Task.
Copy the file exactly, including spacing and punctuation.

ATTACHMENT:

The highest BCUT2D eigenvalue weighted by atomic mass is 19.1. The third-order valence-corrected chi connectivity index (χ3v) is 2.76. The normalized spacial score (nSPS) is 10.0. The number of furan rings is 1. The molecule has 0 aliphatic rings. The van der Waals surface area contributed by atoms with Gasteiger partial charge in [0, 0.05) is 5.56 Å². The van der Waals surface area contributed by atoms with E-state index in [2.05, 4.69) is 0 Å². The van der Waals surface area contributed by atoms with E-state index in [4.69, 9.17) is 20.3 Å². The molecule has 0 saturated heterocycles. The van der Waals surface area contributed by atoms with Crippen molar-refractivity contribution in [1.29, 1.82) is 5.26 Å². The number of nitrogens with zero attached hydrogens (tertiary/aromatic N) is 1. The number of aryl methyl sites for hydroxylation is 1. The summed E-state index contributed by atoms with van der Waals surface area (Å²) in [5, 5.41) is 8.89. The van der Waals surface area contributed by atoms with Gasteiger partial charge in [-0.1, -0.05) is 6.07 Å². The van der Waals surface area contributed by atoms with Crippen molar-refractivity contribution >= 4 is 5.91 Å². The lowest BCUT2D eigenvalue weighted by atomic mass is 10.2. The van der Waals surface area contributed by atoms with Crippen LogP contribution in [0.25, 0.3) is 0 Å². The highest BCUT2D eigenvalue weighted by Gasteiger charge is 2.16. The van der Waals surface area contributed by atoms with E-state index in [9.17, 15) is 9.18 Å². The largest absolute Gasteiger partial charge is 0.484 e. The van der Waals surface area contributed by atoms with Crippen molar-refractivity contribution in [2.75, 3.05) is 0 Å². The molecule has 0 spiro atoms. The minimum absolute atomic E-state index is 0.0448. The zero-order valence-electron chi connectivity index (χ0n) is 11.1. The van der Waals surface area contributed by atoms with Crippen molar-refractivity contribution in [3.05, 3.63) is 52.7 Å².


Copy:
The highest BCUT2D eigenvalue weighted by atomic mass is 19.1. The third-order valence-corrected chi connectivity index (χ3v) is 2.76. The normalized spacial score (nSPS) is 10.0. The number of furan rings is 1. The molecule has 0 aliphatic rings. The van der Waals surface area contributed by atoms with Gasteiger partial charge in [0, 0.05) is 5.56 Å². The van der Waals surface area contributed by atoms with E-state index in [2.05, 4.69) is 0 Å². The van der Waals surface area contributed by atoms with E-state index in [4.69, 9.17) is 20.3 Å². The molecule has 0 saturated heterocycles. The van der Waals surface area contributed by atoms with Crippen molar-refractivity contribution in [1.29, 1.82) is 5.26 Å². The number of nitrogens with zero attached hydrogens (tertiary/aromatic N) is 1. The number of aryl methyl sites for hydroxylation is 1. The summed E-state index contributed by atoms with van der Waals surface area (Å²) in [5, 5.41) is 8.89. The van der Waals surface area contributed by atoms with Gasteiger partial charge in [-0.1, -0.05) is 6.07 Å². The van der Waals surface area contributed by atoms with Crippen molar-refractivity contribution >= 4 is 5.91 Å². The lowest BCUT2D eigenvalue weighted by atomic mass is 10.2. The van der Waals surface area contributed by atoms with Crippen LogP contribution in [0.25, 0.3) is 0 Å². The highest BCUT2D eigenvalue weighted by Gasteiger charge is 2.16. The van der Waals surface area contributed by atoms with E-state index in [9.17, 15) is 9.18 Å². The largest absolute Gasteiger partial charge is 0.484 e. The van der Waals surface area contributed by atoms with Crippen molar-refractivity contribution in [2.75, 3.05) is 0 Å². The molecule has 0 spiro atoms. The minimum absolute atomic E-state index is 0.0448. The zero-order valence-electron chi connectivity index (χ0n) is 11.1. The van der Waals surface area contributed by atoms with Crippen molar-refractivity contribution in [3.05, 3.63) is 52.7 Å².